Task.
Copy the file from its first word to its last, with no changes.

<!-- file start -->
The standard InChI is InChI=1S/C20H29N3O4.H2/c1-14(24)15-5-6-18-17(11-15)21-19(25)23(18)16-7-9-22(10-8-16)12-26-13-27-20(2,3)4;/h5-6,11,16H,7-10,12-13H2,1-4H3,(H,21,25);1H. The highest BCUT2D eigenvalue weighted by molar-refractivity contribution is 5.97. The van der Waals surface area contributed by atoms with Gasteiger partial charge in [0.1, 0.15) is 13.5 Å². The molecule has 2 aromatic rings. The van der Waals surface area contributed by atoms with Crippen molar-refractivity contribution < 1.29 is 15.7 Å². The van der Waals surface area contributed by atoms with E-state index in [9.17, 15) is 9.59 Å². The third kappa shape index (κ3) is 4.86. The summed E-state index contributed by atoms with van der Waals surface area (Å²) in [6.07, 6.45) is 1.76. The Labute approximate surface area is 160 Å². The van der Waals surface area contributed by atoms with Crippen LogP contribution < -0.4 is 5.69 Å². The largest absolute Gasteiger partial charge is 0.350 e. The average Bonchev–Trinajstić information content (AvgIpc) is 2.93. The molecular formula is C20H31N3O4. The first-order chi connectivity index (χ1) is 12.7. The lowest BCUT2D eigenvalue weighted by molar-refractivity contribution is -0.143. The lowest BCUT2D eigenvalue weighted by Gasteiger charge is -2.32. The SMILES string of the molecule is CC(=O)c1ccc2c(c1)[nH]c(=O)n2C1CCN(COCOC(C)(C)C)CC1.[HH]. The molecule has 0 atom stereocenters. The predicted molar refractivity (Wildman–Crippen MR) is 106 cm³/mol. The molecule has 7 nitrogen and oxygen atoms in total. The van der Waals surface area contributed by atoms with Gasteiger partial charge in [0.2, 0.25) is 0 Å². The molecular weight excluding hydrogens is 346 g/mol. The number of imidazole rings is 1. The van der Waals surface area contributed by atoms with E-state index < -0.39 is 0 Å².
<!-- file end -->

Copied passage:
The standard InChI is InChI=1S/C20H29N3O4.H2/c1-14(24)15-5-6-18-17(11-15)21-19(25)23(18)16-7-9-22(10-8-16)12-26-13-27-20(2,3)4;/h5-6,11,16H,7-10,12-13H2,1-4H3,(H,21,25);1H. The highest BCUT2D eigenvalue weighted by molar-refractivity contribution is 5.97. The van der Waals surface area contributed by atoms with Gasteiger partial charge in [0.1, 0.15) is 13.5 Å². The molecule has 2 aromatic rings. The van der Waals surface area contributed by atoms with Crippen molar-refractivity contribution < 1.29 is 15.7 Å². The van der Waals surface area contributed by atoms with E-state index in [9.17, 15) is 9.59 Å². The third kappa shape index (κ3) is 4.86. The summed E-state index contributed by atoms with van der Waals surface area (Å²) in [6.07, 6.45) is 1.76. The Labute approximate surface area is 160 Å². The van der Waals surface area contributed by atoms with Crippen LogP contribution < -0.4 is 5.69 Å². The largest absolute Gasteiger partial charge is 0.350 e. The average Bonchev–Trinajstić information content (AvgIpc) is 2.93. The molecular formula is C20H31N3O4. The first-order chi connectivity index (χ1) is 12.7. The lowest BCUT2D eigenvalue weighted by molar-refractivity contribution is -0.143. The lowest BCUT2D eigenvalue weighted by Gasteiger charge is -2.32. The SMILES string of the molecule is CC(=O)c1ccc2c(c1)[nH]c(=O)n2C1CCN(COCOC(C)(C)C)CC1.[HH]. The molecule has 0 atom stereocenters. The predicted molar refractivity (Wildman–Crippen MR) is 106 cm³/mol. The molecule has 7 nitrogen and oxygen atoms in total. The van der Waals surface area contributed by atoms with Gasteiger partial charge in [0.2, 0.25) is 0 Å². The molecular weight excluding hydrogens is 346 g/mol. The number of imidazole rings is 1. The van der Waals surface area contributed by atoms with E-state index < -0.39 is 0 Å².